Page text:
Our customers are not always easy to reach through traditional communication channels given the transient nature of customers on the network. 

While planning a scheme on a busy route into Leeds city centre that would include lane closures and speed limitations we recognised that this scheme would have  an impact on customers, particularly regular commuters.

We decided to trial using twitter as an additional method to communicate and suggested promoting the channel and source via road signs with the hashtag.

Highways England agreed to the proposal and to post the tweets via their @HighwaysYORKS twitter account which has 23.6k followers in the region. Even if you don’t follow the account, twitter users can easily search the hashtag and the list of updates will be available in chronological order.

It also means that questions raised can be answered instantly allowing key messages to be promoted.

We agreed to send a weekly update on progress every Friday to include plans for the following week, traffic management, closures, free recovery, diversions and speed enforcement as well as any changes to existing site arrangements.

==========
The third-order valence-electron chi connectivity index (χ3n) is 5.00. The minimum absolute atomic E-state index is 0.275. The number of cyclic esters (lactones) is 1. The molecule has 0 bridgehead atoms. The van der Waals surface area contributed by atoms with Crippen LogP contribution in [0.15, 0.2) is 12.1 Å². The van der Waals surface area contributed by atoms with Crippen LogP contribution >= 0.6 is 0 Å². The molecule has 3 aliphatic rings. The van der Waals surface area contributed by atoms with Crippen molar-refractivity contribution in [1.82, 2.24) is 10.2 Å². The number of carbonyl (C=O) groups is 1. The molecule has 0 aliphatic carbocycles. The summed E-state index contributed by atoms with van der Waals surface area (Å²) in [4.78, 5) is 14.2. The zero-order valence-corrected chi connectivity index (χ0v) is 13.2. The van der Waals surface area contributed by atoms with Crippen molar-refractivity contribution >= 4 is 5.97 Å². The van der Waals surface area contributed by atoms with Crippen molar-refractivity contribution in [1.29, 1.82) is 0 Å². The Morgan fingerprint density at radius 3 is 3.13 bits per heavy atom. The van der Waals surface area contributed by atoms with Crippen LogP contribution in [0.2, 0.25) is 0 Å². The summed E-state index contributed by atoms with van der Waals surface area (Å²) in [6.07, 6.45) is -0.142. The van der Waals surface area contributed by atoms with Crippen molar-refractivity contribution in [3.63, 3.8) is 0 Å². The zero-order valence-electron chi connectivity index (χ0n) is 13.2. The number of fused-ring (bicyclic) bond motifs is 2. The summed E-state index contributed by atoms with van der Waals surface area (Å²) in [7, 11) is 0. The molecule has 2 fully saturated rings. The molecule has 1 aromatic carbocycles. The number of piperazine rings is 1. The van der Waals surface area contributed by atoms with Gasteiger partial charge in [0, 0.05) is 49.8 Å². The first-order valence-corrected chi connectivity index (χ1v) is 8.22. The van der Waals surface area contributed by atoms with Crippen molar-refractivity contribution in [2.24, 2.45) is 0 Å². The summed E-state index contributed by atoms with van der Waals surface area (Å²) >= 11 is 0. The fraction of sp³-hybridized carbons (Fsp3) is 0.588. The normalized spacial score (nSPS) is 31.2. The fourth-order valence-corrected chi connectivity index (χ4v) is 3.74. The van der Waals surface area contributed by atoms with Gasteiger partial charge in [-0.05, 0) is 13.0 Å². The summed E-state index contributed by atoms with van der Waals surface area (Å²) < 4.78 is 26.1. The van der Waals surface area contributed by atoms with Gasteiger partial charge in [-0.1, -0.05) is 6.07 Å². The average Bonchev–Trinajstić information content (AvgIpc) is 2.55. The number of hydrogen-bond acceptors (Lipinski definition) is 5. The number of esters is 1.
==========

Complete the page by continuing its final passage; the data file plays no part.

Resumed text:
The plan was to post the update 5am the following Monday.


Any incidents or changes to traffic management that would impact road users and the community was to be managed ad-hoc.

This has seen a marked increase in positive engagement and feedback from customers and allowed us to directly address customer queries.

We have also seen a significant drop in customer enquiries through traditional slower forms of communication.

Due to the success of this we added the channel to a scheme on A64 at Barton Hill too!


And, we are just about to start using this on the pending M62 junction 27/28 scheme.